Yeah, but you sort of think, “Well, it’s kind of great for the show,” arguably as bad for . . . humanity. But it’s kind of great because you think, “Well, we can really push it,” as ridiculous things happen and you never would believe some of the things that have occurred, so yeah.

Yeah, and it really does feel in some ways like one of the first TV series of this sort of Trump era, the Brexit era. It has that flavoring while also not being—I think that’s something that people, before I had seen the show, it was like, “Oh, it’s the show about the Murdochs.”


It’s maybe partly inspired by, but it’s not that exactly.

Yeah. I had no idea that so many families control so . . . I mean, it’s so many instances of single families or single siblings control so much, so many media platforms.

Oh, yeah.

Which is how, it certainly . . . Local TV for example, which is how a lot of people get their news; and therefore, their politics maybe, so that was interesting.

Yeah, what else have you learned about this world since, obviously, you’ve gotten to be in some fabulous houses and all that?

I’ve learned that some—yeah, we’ve been in a lot of very expensive apartments and houses, and not all of them do you want to stay in for longer than a few hours, so it’s quite interesting. You think, “Hmm.” Yeah.

I’m curious, this is a contemporary piece. You play an American, which is, you’ve done a lot of period stuff in the U.K. and you know. Was that at all part of the appeal? Was it like, oh I can kind of be in a different time and person and—

Totally. Yeah, totally. I think as an actor, you’re always on the lookout for doing something different. I’d probably, I don’t know, I felt like I had played a lot of period characters, a lot of waistcoats and tweed and facial hair. I sort of thought, ugh, and this came along and it was perfect. It was miles away from what I’d just done, which was Howards End. I played Henry Wilcox in Howards End which was lovely. But that’s the joy is jumping into to totally different worlds and it’s challenging. It’s quite scary playing an American, you know.

Yeah. Well, I mean, you do it well.

You’re very kind. Thank you.

Yeah, yeah. I think another thing that I would imagine appeals in some ways, obviously the writing is so strong, but in order to make that writing really sing, you need the kind of right ensemble of actors. Something that's wonderful about Succession is how you all bounce off of each other. I like that everyone gets little scenes with each other, that they kind of mix and match the pairings and groupings of characters.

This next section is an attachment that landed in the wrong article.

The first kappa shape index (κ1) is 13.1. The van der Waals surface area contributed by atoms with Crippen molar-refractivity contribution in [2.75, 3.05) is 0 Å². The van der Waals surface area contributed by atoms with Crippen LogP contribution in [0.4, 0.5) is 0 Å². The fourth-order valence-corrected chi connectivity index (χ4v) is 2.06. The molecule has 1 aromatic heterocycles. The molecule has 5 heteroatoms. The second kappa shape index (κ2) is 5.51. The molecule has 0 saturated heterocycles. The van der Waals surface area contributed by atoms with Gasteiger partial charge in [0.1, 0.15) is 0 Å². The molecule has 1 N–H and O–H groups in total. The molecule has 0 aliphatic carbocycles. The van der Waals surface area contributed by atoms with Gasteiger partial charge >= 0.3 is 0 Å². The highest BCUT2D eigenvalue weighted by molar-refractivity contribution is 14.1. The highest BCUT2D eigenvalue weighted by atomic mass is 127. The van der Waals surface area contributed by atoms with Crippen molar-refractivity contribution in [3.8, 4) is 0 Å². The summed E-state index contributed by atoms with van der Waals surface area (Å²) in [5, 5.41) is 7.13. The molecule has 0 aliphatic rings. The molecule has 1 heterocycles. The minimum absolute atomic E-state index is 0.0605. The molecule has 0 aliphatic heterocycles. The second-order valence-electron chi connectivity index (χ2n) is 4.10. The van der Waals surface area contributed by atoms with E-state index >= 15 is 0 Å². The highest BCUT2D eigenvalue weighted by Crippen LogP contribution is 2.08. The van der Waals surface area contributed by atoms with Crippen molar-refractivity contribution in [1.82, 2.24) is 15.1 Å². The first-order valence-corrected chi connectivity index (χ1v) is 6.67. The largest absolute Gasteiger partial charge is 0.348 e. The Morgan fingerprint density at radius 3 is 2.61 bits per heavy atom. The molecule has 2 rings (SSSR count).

They’re the most supremely talented cast, among the most talented I’ve ever worked with or could ever hope to work with. They’re really, really brilliant, and the real treat of the show for me, apart from anything else is . . . You know we shoot these scenes which are sometimes six, seven, eight pages long, it’s like a play; and one of the tropes of Succession is these great big family sequences, like a big Thanksgiving dinner or sort of boardroom scenes. We’re shooting five-minute takes and it’s really exciting. It means that you’re really, really paying attention to what’s going on, especially, people are sort of improvising, so it’s thrilling.

By the same token, the crew and the camera operators, you realize how skillful they are because they know the scene as well as you do because they’re picking people off and whizzing the camera around, and usually there’s two cameras at any one time. So it feels like a real collective endeavor. It’s not sort of your regular, you know, like cameras working their way around the table, that sort of.

So with something like that, I would imagine that means it’s not like the kind of where you’re doing coverage and one person can kind of not worry about what they’re—


In this case, you have to be on and in it at all times.

Yeah, it focuses the mind incredibly, but also enables you to just completely relax and ignore the camera because it could be anywhere, so it might as well be on you even though it might not. So it’s wonderful, it’s wonderful.

Yeah, that sounds really exciting, I think.


An interesting melding of theater and film stuff.


Yeah. Does that kind of rapport between performers, is that just like, “Well, they cast it well and so we had it right away?” Or do you have to work at that? What was the process like before you started?

It doesn’t feel like we worked at it at all. I think they just cast it well, and the writing is good. And when the writing is good, and the actors respond to it, it’s a joy, it’s a real pleasure. The good writing looks after you as an actor, and you sort of just jump in, and it sort of takes care of you. Like, I don’t know, like Shakespeare, you have to kind of jump into it and it looks after you, but if you sort of back off, and you’re tentative, then it’s hard.

It’s very funny. I’m not aware . . . I was talking about this with Nick Braun and Sarah Snook the other day and we find that we don’t . . . It’s not an effort to learn the lines. It never feels like, ”Well, I’ve got to learn my lines.” They just sort of go in because you want to say them. I walk around sort of with them in my head even after looking at them, sort of reading a script cursorily, and it’s interesting.

Has there been any moments in Tom’s arc thus far where he’s like, I don’t know, disappointed you or something, or done something that you’re like, “Oh, it’s going to be hard for me to be . . . ” Anything like that?